Resonant Structure. This is a view looking up through the anode cylinder
    from the filament end of the tube. See the text below for parts names and
    dimensions.

  • The filament and cathode are one in the same and made of solid tungsten
     wire, about .020" (.5 mm) diameter, formed in a helix with about 8 to 12
     turns, 5/32" (4 mm) diameter and just over 3/8" (9.5 mm) in length. le
     cathode is coated with a material which is good for electron emission.

    Note: this coating is the only material contained in the microwave oven
     magnetron that might be at all hazardous. Beryllium, a toxic metal, may
     be used in the form of a ceramic of beryllium oxide (BeO) in large radar
     magnetrons due to its excellent heat conductivity. But should not be
     present in modern domestic microwave ovens. However, see the section:
     SAFETY.

    The filament gets its power via a pair of high current RF chokes – a dozen
     or so turns of heavy wire on a ferrite core – to prevent microwave leakage
     back into the filament circuit and electronics bay of the oven. Typical
     filament power is 3.3 VAC at 10 A.

    The cathode is supplied with a pulsating negative voltage with a peak value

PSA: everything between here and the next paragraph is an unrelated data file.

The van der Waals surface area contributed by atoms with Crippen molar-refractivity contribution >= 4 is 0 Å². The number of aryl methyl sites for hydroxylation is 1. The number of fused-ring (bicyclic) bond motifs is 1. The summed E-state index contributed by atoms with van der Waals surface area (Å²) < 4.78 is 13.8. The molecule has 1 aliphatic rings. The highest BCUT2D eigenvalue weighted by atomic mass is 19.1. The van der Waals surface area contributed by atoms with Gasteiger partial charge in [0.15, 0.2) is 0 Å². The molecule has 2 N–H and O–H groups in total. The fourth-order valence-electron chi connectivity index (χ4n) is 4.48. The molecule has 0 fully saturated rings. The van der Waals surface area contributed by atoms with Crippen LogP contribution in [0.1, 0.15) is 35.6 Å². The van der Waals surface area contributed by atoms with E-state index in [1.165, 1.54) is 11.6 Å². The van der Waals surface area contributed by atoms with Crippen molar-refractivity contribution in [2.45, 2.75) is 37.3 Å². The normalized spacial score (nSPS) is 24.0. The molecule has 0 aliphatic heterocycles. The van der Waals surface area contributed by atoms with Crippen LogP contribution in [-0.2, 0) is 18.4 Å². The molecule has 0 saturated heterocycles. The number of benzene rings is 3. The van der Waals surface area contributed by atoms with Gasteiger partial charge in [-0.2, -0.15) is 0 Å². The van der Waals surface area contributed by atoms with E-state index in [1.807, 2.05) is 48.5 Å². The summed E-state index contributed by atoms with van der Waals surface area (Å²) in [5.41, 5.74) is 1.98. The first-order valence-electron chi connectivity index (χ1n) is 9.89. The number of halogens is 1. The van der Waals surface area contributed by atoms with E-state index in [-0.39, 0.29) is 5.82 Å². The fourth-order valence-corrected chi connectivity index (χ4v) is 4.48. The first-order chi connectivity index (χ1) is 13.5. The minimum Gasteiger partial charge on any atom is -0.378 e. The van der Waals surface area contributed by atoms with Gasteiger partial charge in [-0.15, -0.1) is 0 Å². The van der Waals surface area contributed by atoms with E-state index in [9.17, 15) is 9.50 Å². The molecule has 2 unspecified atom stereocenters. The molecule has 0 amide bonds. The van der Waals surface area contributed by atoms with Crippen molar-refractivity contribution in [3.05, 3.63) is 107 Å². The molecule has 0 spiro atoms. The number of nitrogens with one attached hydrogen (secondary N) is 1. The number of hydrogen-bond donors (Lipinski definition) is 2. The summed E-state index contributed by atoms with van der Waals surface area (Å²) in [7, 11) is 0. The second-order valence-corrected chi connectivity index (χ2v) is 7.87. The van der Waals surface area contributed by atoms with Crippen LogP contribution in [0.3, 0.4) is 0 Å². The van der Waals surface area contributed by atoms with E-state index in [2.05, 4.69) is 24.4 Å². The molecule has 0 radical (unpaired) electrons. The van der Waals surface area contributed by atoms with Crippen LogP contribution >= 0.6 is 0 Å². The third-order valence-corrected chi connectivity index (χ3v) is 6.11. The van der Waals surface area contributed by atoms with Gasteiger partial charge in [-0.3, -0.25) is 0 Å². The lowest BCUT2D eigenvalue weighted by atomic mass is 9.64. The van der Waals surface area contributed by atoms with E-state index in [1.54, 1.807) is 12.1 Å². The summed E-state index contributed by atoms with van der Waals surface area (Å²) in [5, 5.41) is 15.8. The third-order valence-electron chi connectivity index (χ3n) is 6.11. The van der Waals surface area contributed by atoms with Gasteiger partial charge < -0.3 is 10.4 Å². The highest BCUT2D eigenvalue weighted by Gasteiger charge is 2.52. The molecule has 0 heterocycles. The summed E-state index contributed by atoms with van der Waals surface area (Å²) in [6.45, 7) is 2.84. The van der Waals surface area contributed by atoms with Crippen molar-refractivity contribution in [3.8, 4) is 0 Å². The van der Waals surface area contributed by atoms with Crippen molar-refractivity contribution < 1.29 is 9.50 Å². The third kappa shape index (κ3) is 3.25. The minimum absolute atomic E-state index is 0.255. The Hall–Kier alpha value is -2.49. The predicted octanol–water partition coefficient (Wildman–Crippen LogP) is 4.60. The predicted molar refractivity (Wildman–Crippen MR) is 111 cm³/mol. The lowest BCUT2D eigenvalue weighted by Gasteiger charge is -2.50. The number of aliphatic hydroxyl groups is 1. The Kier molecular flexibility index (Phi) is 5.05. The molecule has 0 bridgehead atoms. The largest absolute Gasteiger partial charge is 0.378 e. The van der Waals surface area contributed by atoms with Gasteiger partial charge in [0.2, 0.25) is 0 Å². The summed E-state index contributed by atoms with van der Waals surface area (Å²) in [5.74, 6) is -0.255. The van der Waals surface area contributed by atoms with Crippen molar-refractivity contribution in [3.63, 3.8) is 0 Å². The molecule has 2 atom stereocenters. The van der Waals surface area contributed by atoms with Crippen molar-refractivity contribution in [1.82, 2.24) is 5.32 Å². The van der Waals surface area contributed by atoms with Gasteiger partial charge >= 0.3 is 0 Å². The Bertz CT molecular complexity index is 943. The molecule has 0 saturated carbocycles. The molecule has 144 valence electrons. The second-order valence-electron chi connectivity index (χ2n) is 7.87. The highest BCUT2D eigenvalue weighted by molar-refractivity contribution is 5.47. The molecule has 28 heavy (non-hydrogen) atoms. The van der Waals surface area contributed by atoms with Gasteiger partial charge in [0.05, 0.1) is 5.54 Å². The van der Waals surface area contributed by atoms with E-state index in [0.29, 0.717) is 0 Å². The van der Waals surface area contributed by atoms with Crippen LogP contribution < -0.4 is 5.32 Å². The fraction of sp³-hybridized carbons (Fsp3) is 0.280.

of up to 5,000 V.

  • The anode is a cylinder made from .062" (1.5 mm) thick copper with an
     inside diameter of 1-3/8" (35 mm) and a length of about 1" (25.4 mm).

    Steel plates (which probably help to shape the magnetic field, see below)
     and thin steel covers (to which the filament and antenna insulators are
     sealed) are welded to the ends of the cylinder.

    The filament leads/supports enter through a cylindrical ceramic insulator
     sealed to the bottom cover and then pass through a hole in the bottom end
     assiette.

  • Rather than cylindrical cavities (as you would find in most descriptions
     of radar magnetrons), there are a set of 10 copper vanes .062" (1.5 mm)
     thick and approximately 1/2" (12.7 mm) long by 3/8" (9.5 mm) wide. Celles-ci
     are brazed or silver soldered to the inside wall of the cylinder facing
     inward leaving a 5/16" (8 mm) central area clear for the filament/cathode.

    Surrounding this space are the .062" (1.5 mm) thick edges of the 10 vanes
     with gaps of approximately .04" (1 mm) between them.

    Copper shorting rings at both ends near the center join alternating vanes.
     Thus, all the even numbered vanes are shorted to each other and all the odd
     numbered vanes are shorted to each other. Of course, all the rings are
     also all shorted at the outside where they are joined to the inner wall